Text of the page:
Absolutely. When we are here solving local problems, and improving our digital ecosystem, I can tell you there are places within first world countries and first world structures that don’t actually have these solutions available. While we are solving these local problems, it’s good to keep in mind that, look, somebody out there might also have the same problem, and maybe they haven’t figured out the solution. So then the time gap in figuring it out, we may have already fulfilled it.
I feel like you’re also making this really interesting case for the globalist perspective of business. How we are all very deeply connected, and we are all trying to solve problems for humans, so there’s no need for us to be replicating each other’s work. It’s like we’re all working together toward global human solutions?
Yes, yes, yes. But diplomacy is needed in these kinds of conversations, and even in G20 conversations like this. Because what now happens is, if I’ve solved the problem for Italy’s most pressing logistics issue and the same solution was incepted, tried and tested successfully in Nigeria, then I can literally just export that solution to Italy, right? Well, what they might tell me is, “Thank you, we will take this, strip your name away from it and brand it as Italy’s solution.” So that’s where you now have this whole issue of how to channel your interest and how stern you are on giving the credit to your home country (or home grown brand) as the inspiration behind the solution. So that’s where diplomacy now comes into this whole business. There needs to be tact in how it’s done.
What are you excited about on the heels of this conference?
You know with every conversation I had, I saw myself educating people that are in these countries where you would think they have a good idea of what’s going on, and maybe [they would have created] some new innovations around AI and big data. And while some have, there was still a clear gap. An opportunity. We’re sitting here looking at how we can scale operations for people using all kinds of artificial intelligence, going way beyond some of our peers. We are basically on the same wavelength as the future of the world.
Plus, it is always rewarding to have reinforcement that companies like Enterfive are on track and on par with the global future and its trends. Most importantly, the fact that we’re starting in our home country, Nigeria with the hopes of spanning the continent and beyond.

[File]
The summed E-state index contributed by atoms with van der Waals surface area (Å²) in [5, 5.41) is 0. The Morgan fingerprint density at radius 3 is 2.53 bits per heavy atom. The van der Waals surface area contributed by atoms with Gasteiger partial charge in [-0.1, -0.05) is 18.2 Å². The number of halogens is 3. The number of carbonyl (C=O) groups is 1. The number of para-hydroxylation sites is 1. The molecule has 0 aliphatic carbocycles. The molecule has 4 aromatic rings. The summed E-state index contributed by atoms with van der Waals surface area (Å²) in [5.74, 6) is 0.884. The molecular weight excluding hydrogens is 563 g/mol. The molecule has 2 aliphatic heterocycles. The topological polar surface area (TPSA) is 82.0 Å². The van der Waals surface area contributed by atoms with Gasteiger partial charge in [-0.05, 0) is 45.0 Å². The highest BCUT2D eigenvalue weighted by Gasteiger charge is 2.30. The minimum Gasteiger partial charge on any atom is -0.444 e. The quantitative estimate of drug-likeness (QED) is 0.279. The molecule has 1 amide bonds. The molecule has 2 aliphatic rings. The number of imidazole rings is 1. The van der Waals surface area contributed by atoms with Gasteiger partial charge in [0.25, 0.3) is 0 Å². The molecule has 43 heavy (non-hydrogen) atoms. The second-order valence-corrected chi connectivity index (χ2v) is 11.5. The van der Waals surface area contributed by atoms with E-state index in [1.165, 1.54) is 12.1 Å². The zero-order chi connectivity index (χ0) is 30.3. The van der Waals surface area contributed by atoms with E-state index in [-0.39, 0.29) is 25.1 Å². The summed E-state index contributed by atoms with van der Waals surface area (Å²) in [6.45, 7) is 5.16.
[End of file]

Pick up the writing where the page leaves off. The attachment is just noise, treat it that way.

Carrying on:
What are you nervous about on the heels of the conference?
Hmmmm—natural disasters, coup d’etat, WW3 I guess? [laughs] At this point, I’m grossly optimistic that so long as the African tech space keeps producing the quality solutions we have, there’s really no stopping us.
I’m a private Nigerian trying to live my best life, why should I be excited that you went to this conference?
To be honest, I wouldn’t know how it would impact one’s life directly although it should hopefully serve as a bolster that the world knows Nigeria (and Africa as a whole) is a force and doing nothing is part of the problem. So get up and solve a problem (smiles and thumbs up).
I’m a youngin’ in the tech industry, trying to find a job, make waves. Why should I be excited that you went to this conference?
The exposure. Knowing we are quality and affordable in potentially exporting product development outside the continent, is very attractive to create jobs especially for the ever-growing tech freelance community of developers and designers. Nigeria’s participation made it clear that we make high quality, affordable work here, and that we can export product development from here. And this kind of knowledge opens up the prospect of job creation especially for the ever-growing tech freelance community of developers and designers.
How do you think you might move forward differently having attended this conference?
[I] probably would’ve been stuck continuing to build e5 honestly, if I hadn’t gone to the conference. [laughs]. My closest advisors and friends have encouraged I go out more and talk about what we’re doing so I am extremely glad this opportunity came and look forward to attending similar events in near future.